Digital platforms in Australia commit to action on disinformation

disinformation Australia
Image by plahotya | Bigstockphoto

The Australian Communications and Media Authority (ACMA) has welcomed the new Australian Code of Practice on Disinformation and Misinformation released today by the Digital Industry Group (DIGI).

In 2020, more than two-thirds of Australians were concerned about what is real or fake on the internet. False and misleading news and information online—like that spread through the 2020 Bushfires and the COVID-19 pandemic— has the potential to cause serious harm to individuals, communities and society.

In response, digital platforms, represented by DIGI, have agreed to a self-regulatory code to provide safeguards against serious harms arising from the spread of dis- and misinformation.

Under the Code, all signatories commit to develop and implement measures to deal with mis- and dis-information on their services. Actions may include labelling false content, demoting the ranking of content, prioritising credible sources, suspension or disabling of accounts and removal of content.

ACMA Chair Nerida O’Loughlin welcomed the code as a flexible and proportionate approach to dealing with mis- and disinformation online.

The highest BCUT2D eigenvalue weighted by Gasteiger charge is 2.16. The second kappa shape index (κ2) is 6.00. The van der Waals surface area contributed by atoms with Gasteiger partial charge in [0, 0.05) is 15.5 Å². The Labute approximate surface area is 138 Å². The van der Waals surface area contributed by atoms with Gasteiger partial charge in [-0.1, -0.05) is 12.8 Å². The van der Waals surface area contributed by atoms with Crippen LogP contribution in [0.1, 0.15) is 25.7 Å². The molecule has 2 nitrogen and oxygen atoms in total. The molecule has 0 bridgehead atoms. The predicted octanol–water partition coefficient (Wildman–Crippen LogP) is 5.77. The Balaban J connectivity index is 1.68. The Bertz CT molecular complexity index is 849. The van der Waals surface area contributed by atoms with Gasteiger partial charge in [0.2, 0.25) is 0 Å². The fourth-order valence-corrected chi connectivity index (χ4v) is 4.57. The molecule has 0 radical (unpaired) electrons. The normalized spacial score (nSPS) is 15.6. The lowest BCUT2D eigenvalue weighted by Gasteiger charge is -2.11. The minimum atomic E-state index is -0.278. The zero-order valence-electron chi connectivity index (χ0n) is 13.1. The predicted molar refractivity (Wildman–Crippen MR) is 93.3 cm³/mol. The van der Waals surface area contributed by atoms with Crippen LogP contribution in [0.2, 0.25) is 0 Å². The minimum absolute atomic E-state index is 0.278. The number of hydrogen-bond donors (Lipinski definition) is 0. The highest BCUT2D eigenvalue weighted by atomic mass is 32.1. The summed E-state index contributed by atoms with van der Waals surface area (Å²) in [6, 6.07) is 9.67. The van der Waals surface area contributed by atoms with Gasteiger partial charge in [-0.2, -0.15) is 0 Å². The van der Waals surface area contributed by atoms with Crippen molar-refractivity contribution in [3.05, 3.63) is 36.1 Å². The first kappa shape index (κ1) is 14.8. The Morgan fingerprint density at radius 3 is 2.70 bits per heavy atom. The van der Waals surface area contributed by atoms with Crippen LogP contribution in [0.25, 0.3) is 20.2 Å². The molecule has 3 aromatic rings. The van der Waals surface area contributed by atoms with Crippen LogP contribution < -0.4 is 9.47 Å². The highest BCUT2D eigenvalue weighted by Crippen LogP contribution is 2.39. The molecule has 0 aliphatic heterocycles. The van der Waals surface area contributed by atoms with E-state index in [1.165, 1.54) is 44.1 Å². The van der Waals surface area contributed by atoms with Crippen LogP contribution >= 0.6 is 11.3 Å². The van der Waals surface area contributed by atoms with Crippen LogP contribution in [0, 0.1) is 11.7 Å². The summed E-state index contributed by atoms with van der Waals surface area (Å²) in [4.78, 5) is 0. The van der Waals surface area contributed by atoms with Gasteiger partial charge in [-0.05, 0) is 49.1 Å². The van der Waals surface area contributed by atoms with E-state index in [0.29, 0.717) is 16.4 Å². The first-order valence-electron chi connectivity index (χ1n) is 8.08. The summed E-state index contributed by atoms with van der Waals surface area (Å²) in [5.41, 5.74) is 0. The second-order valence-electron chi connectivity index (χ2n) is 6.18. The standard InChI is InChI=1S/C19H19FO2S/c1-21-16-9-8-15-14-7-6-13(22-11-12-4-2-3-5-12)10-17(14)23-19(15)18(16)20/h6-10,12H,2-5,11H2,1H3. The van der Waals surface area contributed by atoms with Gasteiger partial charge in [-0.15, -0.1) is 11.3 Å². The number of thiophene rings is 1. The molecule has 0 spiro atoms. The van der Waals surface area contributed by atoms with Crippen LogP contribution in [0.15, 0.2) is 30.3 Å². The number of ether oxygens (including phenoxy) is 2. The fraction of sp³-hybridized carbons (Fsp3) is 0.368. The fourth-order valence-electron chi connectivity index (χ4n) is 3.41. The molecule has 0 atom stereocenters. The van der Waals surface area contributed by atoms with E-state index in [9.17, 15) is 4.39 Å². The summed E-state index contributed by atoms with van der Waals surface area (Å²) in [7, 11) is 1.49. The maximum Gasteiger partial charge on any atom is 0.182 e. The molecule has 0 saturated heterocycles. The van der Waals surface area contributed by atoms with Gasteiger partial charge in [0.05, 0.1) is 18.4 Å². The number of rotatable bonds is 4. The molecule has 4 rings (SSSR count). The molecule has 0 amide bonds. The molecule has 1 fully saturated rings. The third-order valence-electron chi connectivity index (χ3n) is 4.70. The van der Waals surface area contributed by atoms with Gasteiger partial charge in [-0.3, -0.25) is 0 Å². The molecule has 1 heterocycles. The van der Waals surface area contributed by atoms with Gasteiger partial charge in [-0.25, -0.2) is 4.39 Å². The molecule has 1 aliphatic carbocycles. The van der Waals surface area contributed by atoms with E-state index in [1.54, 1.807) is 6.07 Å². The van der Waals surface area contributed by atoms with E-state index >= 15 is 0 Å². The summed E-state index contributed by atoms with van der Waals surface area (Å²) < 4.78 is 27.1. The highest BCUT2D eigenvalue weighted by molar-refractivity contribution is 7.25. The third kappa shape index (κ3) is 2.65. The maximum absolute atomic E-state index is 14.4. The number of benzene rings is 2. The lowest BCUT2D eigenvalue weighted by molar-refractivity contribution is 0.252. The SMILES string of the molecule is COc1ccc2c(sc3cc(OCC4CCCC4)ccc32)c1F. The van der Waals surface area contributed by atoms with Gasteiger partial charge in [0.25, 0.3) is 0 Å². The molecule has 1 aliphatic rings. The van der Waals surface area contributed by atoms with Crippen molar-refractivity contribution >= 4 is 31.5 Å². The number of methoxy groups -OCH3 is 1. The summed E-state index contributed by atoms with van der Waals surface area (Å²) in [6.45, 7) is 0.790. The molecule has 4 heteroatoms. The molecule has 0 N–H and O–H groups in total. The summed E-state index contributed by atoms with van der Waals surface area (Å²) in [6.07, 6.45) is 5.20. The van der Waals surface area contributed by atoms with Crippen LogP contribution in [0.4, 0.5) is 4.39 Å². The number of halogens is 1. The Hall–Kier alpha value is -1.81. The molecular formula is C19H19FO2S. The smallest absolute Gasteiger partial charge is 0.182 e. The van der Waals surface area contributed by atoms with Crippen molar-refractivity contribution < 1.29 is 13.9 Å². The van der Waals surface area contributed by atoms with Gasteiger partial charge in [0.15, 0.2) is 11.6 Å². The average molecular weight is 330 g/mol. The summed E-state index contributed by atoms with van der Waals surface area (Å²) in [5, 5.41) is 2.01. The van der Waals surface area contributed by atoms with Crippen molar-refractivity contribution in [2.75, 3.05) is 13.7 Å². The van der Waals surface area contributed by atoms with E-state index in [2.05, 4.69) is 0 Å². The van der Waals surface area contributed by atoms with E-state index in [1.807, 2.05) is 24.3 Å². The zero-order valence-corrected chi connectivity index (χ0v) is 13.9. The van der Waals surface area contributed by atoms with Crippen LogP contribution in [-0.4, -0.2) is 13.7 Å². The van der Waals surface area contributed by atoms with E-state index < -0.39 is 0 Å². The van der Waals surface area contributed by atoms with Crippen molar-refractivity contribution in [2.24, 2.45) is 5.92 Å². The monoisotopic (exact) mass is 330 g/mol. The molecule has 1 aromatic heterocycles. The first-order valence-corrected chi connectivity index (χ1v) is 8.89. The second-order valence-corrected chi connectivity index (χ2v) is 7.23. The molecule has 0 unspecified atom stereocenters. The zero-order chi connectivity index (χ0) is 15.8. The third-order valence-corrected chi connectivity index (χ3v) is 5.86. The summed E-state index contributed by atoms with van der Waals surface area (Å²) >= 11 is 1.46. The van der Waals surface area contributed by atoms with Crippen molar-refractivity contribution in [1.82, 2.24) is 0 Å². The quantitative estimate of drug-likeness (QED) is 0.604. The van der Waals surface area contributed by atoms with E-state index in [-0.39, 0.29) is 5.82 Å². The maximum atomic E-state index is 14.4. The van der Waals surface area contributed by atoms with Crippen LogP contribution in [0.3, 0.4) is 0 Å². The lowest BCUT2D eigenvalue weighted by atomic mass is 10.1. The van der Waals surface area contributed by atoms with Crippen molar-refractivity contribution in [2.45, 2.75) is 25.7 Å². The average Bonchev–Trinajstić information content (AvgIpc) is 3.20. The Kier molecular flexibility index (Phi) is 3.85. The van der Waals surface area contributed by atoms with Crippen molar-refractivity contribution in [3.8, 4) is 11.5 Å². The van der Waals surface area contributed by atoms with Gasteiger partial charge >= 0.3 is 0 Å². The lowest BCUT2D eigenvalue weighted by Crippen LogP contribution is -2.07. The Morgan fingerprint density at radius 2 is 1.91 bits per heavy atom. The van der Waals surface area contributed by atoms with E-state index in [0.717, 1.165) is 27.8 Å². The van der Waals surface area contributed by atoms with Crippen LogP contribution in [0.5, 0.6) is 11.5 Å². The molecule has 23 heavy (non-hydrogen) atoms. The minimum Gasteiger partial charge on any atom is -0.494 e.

“The Code anticipates platforms’ actions will be graduated and proportionate to the risk of harm. This will assist them to strike an appropriate balance between dealing with troublesome content and the right to freedom of speech and expression.

“Signatories will also publish an annual report and additional information on actions that they will take so that users know what to expect when they access these services,” said Ms O’Loughlin.

The Code also contains a range of non-mandatory objectives including disrupting advertising and monetisation incentives for disinformation and empowering consumers to make better informed choices. Signatories have until May 2021 to sign up to commitments under the Code.

“We encourage all platforms to sign up to the full suite of objectives included in the Code and even go beyond them to deal with the significant harms caused by mis- and disinformation,” Ms O’Loughlin said.

“The ACMA thanks DIGI for its leadership in steering the Code’s development and looks forward to continuing our work with them and code signatories, including as they develop a facility to make complaints about the code.”

The ACMA will report to government by 30 June 2021 on initial compliance with the code by signatories, the state of dis- and misinformation and the code’s effectiveness in responding to the problems identified by the Australian Competition and Consumer Commission’s 2019 Digital Platforms Inquiry.

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